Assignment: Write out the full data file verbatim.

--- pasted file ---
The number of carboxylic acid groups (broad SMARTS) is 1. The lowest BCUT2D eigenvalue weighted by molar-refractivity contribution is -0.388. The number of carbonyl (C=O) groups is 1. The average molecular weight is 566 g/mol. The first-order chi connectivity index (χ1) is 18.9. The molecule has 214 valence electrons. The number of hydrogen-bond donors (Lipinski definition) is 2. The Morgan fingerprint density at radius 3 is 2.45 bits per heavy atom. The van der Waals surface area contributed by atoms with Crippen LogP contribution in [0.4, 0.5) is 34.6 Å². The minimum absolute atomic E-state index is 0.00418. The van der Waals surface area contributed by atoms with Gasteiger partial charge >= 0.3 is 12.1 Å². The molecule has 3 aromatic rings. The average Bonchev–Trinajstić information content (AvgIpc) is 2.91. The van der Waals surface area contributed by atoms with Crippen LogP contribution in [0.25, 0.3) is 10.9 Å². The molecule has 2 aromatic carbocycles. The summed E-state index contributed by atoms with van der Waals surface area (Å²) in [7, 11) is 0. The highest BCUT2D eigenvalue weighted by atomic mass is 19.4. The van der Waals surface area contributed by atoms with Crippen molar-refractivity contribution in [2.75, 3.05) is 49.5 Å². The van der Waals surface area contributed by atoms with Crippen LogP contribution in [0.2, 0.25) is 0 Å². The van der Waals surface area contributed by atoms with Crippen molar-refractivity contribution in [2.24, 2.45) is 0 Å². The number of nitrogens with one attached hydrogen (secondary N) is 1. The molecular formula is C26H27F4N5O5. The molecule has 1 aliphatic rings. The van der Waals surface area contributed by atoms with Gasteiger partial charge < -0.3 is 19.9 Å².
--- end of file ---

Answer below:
The number of carboxylic acid groups (broad SMARTS) is 1. The lowest BCUT2D eigenvalue weighted by molar-refractivity contribution is -0.388. The number of carbonyl (C=O) groups is 1. The average molecular weight is 566 g/mol. The first-order chi connectivity index (χ1) is 18.9. The molecule has 214 valence electrons. The number of hydrogen-bond donors (Lipinski definition) is 2. The Morgan fingerprint density at radius 3 is 2.45 bits per heavy atom. The van der Waals surface area contributed by atoms with Crippen LogP contribution in [0.4, 0.5) is 34.6 Å². The minimum absolute atomic E-state index is 0.00418. The van der Waals surface area contributed by atoms with Gasteiger partial charge >= 0.3 is 12.1 Å². The molecule has 3 aromatic rings. The average Bonchev–Trinajstić information content (AvgIpc) is 2.91. The van der Waals surface area contributed by atoms with Crippen LogP contribution in [0.25, 0.3) is 10.9 Å². The molecule has 2 aromatic carbocycles. The summed E-state index contributed by atoms with van der Waals surface area (Å²) in [7, 11) is 0. The highest BCUT2D eigenvalue weighted by atomic mass is 19.4. The van der Waals surface area contributed by atoms with Crippen molar-refractivity contribution in [2.75, 3.05) is 49.5 Å². The van der Waals surface area contributed by atoms with Crippen LogP contribution in [0.2, 0.25) is 0 Å². The van der Waals surface area contributed by atoms with Crippen molar-refractivity contribution in [2.24, 2.45) is 0 Å². The number of nitrogens with one attached hydrogen (secondary N) is 1. The molecular formula is C26H27F4N5O5. The molecule has 1 aliphatic rings. The van der Waals surface area contributed by atoms with Gasteiger partial charge < -0.3 is 19.9 Å².